Native American Pottery utilizing designs from the Mississippian and Woodland periods. These Mound Builder designs are varied and interesting with rich cultural significance.

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Mississippian and Woodland Period Pottery


Mississippian and Woodland Period Pottery0
Choctaw Indians are descended from the ancient mound builders of the Woodland (1000BC to about 1000AD) and Mississippian (1000AD to around 1600AD) periods.  The Mississippian period in particular is very rich with a large number of pottery pieces being found in a variety of shapes and designs. 

The Southeastern Cultural Complex art was believed to relate almost entirely to otherworldly events and supernatural actors, however, the art from the central Mississippi valley also includes a large variety of 'real world' beings such as fish, deer, shells, gourds, and other animals.  This provides a wide array of potential subjects for the pottery I make.  I love the effigy pieces with the various supernatural characters as well as the more naturalistic pieces.  It is interesting to see the ways that these supernatural characters were used in both pottery and stone work from this era. 

Many of the pottery pieces make are my interpretation of actual ancient artifacts.  In the reproduction of ancient pots I try to be as close to the original pieces in design and form as possible creating a faithful reproduction of the ancient piece.  In some cases, however, there is not a good enough photo or various aspects may not be visible in the photo so I will improvise based on the form and try to guess what would have been on the other side or what a design is likely to be.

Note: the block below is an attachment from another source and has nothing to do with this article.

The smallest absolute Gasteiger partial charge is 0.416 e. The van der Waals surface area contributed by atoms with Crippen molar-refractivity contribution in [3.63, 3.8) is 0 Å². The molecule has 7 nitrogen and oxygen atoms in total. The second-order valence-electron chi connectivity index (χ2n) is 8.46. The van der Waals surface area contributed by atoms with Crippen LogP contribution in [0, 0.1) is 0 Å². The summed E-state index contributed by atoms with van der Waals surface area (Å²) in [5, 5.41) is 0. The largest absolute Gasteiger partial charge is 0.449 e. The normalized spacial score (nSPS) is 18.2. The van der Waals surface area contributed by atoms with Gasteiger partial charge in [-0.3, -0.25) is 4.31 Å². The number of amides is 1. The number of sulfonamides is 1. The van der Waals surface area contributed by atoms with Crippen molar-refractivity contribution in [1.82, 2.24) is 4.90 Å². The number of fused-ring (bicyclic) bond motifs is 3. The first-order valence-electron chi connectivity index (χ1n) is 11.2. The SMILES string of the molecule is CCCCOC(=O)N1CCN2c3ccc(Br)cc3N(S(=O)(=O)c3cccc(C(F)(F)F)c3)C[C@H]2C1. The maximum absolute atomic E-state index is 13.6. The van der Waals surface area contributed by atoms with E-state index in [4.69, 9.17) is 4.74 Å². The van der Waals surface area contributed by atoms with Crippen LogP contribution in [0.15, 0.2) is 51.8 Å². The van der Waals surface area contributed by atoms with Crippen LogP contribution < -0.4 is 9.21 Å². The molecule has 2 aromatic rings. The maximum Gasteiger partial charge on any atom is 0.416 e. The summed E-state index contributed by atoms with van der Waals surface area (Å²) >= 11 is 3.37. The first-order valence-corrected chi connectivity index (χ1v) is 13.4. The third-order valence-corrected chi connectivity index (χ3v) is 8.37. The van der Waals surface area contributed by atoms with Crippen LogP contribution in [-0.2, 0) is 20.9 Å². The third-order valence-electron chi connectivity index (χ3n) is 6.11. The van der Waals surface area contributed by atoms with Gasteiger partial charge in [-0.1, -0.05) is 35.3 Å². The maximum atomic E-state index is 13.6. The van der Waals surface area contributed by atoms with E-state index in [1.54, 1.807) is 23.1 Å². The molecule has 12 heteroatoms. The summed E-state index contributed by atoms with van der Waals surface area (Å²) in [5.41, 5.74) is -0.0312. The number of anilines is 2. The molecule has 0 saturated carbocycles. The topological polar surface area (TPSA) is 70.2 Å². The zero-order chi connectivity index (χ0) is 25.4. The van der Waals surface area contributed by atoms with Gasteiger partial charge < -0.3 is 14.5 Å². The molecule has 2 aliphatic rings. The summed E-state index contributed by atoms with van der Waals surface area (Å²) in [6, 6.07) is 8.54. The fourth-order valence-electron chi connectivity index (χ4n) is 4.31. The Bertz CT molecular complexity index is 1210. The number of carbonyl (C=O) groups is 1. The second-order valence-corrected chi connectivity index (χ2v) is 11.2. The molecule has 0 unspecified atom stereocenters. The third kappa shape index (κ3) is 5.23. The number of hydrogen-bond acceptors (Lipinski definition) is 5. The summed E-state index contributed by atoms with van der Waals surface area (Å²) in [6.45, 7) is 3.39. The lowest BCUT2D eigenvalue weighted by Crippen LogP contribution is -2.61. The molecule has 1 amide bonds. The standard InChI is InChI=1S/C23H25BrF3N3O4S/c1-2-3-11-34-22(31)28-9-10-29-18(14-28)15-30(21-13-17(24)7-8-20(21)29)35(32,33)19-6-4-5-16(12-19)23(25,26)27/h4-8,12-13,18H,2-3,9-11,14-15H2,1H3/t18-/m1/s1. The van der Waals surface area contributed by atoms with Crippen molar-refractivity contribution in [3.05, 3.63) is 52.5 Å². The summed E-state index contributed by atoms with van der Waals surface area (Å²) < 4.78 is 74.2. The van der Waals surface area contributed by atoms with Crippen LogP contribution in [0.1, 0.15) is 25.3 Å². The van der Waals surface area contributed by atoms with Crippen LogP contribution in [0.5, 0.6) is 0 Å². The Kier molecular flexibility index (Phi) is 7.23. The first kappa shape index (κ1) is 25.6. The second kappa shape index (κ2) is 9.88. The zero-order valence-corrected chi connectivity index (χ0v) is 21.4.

Mississippian and Woodland Period Pottery1
I also make pottery pieces that are my own ideas and designs but are made in the same style and character as the ancient pottery.  Animals that I haven't seen in ancient pots or in forms other than the ones I have seen.  For example to make a bottle with an animal that I may have seen on a bowl or vise a versa.  In these pieces I try to maintain the style and design characteristics that would have been used by the ancient indians to make it a faithful interpretation of their style.

The bottle shown to the right here is an example of such a pot.  It is a commonly seen design which the ancient Mississipian period indians carved into shell and stone objects.  I made it into a 3 dimensional bottle.



Mississippian and Woodland Period Pottery0
I also make very contemporary pottery in which I try to incorporate some of the various designs from both pottery and stone carvings into new and totally different things that have my own style and design.

This pot is an example of such a piece.  It is made in porcelain, a non-traditional clay medium, the designs are made with a murrini, a non-traditional method of decoration.  The designs, however, are taken from the patterns the ancient Mississippian period indians carved or incised into banding designs on their pottery.